The prevalence of non-breeders in raptor populations: evidence from rings, radio-tags and transect surveys

Kenward, Robert E. and Walls, S.S. and Hodder, K.H. and Pahkala, M. and Freeman, Stephen N. and Simpson, V.R. (2000) The prevalence of non-breeders in raptor populations: evidence from rings, radio-tags and transect surveys. Oikos, 91 (2). pp. 271-279. ISSN 0030-1299. (The full text of this publication is not available from this repository)

The full text of this publication is not available from this repository. (Contact us about this Publication)
Official URL
http://dx.doi.org/10.1034/j.1600-0706.2000.910207....

Abstract

Age-specific survival and breeding (ASSAB) models were developed with data from 146 common buzzards (Buteo buteo) radio-tagged in southern Britain during 1990-1998, in a 120-km(2) study area that had on average 25 egg-laying pairs. Survival checks were aided by philopatric behaviour and a maximum annual tag failure rate of 7%: minimum survival rates, that were estimated by assuming death of buzzards with lost tags, were close to maximum rates that were estimated using only the recorded deaths. First-year survival rate estimates for 35 buzzards fitted in 1990-1991 with 25-30-g backpack radios were 69-74% (minimum-maximum), close to the 61-71% for 16 buzzards with 12-g tail-mount radios; the backpacks transmitted for 2-4 yr. Overall survival rates were 66-73% in the first year, 91-97% in the second and 88-91% thereafter. Survival estimates from 258 recent British ring recoveries were lower in the first and second years, at 55% and 75%, but similar (88%) thereafter. Most deaths were from natural causes (40%) or interaction with artefacts (36%). ASSAB models. from radio-tracking and the observed 1.71 young clutch(-1), predicted breeding by 16-21% of all the buzzards present in spring, or up to 25% with the minimum likely productivity of 1.4 young clutch(-1) or 12% net emigration. Ringing data predicted breeding rates of 33-38%. The models were tested with density data from nest surveys and new radio-corrected-transect and truncation-mark-resighting estimates of buzzard numbers. Surveys in autumn and late winter estimated breeding rates of 21-25%. The high non-breeder density in spring. of three other buzzards for each paired bird with eggs, has important implications for understanding evolutionary fitness, predation and population ecology.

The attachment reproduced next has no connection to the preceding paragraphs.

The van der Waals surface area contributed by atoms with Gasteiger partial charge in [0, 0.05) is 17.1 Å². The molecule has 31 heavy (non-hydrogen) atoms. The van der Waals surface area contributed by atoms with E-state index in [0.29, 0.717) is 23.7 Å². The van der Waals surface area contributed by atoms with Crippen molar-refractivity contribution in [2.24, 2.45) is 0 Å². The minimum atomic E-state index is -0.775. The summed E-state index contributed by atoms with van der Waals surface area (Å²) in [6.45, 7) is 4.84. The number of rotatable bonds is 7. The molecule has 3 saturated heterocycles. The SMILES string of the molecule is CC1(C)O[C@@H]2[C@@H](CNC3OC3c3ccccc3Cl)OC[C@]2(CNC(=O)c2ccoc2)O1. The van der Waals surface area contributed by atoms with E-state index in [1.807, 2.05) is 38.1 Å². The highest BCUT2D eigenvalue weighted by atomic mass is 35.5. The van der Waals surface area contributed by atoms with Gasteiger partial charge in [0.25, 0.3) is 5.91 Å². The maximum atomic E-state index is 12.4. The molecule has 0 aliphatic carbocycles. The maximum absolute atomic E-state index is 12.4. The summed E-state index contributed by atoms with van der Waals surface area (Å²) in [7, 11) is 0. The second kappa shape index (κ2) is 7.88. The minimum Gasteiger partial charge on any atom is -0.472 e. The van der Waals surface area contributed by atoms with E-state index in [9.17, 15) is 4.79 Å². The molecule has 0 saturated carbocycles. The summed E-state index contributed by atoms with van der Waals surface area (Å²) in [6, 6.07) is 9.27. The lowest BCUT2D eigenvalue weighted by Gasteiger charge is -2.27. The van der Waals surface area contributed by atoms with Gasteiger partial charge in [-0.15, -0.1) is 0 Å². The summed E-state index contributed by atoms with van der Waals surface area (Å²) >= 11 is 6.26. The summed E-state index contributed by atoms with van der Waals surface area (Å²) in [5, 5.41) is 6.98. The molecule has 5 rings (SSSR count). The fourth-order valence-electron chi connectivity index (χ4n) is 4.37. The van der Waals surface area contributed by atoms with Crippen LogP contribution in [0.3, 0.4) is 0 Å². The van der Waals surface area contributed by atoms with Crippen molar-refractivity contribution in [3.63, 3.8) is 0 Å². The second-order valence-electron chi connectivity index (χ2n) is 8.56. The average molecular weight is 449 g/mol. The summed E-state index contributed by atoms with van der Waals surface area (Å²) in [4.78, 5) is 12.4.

Item Type: Article
Subjects: G Geography. Anthropology. Recreation > GF Human ecology. Anthropogeography
Divisions: Faculties > Science Technology and Medical Studies > School of Mathematics Statistics and Actuarial Science
Depositing User: O.O. Odanye
Date Deposited: 02 Apr 2009 19:11
Last Modified: 11 Jul 2014 09:15
Resource URI: http://kar.kent.ac.uk/id/eprint/16278 (The current URI for this page, for reference purposes)
  • Depositors only (login required):